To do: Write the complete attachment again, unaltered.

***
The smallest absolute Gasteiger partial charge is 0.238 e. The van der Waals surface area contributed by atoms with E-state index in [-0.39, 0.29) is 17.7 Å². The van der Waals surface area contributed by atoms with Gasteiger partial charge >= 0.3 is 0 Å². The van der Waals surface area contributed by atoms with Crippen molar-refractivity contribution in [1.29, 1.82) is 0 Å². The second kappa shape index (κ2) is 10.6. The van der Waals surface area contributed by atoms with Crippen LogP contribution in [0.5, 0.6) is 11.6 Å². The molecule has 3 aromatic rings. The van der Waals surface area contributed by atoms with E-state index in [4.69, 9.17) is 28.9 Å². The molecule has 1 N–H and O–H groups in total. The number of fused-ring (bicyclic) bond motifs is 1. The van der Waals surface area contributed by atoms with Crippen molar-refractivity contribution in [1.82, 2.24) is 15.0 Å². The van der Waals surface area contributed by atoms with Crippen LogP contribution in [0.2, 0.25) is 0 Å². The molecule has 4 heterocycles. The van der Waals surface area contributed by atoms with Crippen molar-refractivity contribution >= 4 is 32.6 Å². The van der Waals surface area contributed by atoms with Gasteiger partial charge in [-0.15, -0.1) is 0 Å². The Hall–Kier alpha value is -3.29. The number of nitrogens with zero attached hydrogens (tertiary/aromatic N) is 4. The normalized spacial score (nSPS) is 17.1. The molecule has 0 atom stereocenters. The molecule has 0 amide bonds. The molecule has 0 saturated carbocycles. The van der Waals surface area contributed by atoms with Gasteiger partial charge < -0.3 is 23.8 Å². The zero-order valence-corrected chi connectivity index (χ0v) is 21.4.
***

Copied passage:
The smallest absolute Gasteiger partial charge is 0.238 e. The van der Waals surface area contributed by atoms with E-state index in [-0.39, 0.29) is 17.7 Å². The van der Waals surface area contributed by atoms with Gasteiger partial charge >= 0.3 is 0 Å². The van der Waals surface area contributed by atoms with Crippen molar-refractivity contribution in [1.29, 1.82) is 0 Å². The second kappa shape index (κ2) is 10.6. The van der Waals surface area contributed by atoms with Crippen LogP contribution in [0.5, 0.6) is 11.6 Å². The molecule has 3 aromatic rings. The van der Waals surface area contributed by atoms with E-state index in [4.69, 9.17) is 28.9 Å². The molecule has 1 N–H and O–H groups in total. The number of fused-ring (bicyclic) bond motifs is 1. The van der Waals surface area contributed by atoms with Crippen molar-refractivity contribution in [1.82, 2.24) is 15.0 Å². The van der Waals surface area contributed by atoms with Crippen LogP contribution in [0.2, 0.25) is 0 Å². The molecule has 4 heterocycles. The van der Waals surface area contributed by atoms with Crippen molar-refractivity contribution >= 4 is 32.6 Å². The van der Waals surface area contributed by atoms with Gasteiger partial charge in [-0.15, -0.1) is 0 Å². The Hall–Kier alpha value is -3.29. The number of nitrogens with zero attached hydrogens (tertiary/aromatic N) is 4. The normalized spacial score (nSPS) is 17.1. The molecule has 0 atom stereocenters. The molecule has 0 amide bonds. The molecule has 0 saturated carbocycles. The van der Waals surface area contributed by atoms with Gasteiger partial charge < -0.3 is 23.8 Å². The zero-order valence-corrected chi connectivity index (χ0v) is 21.4.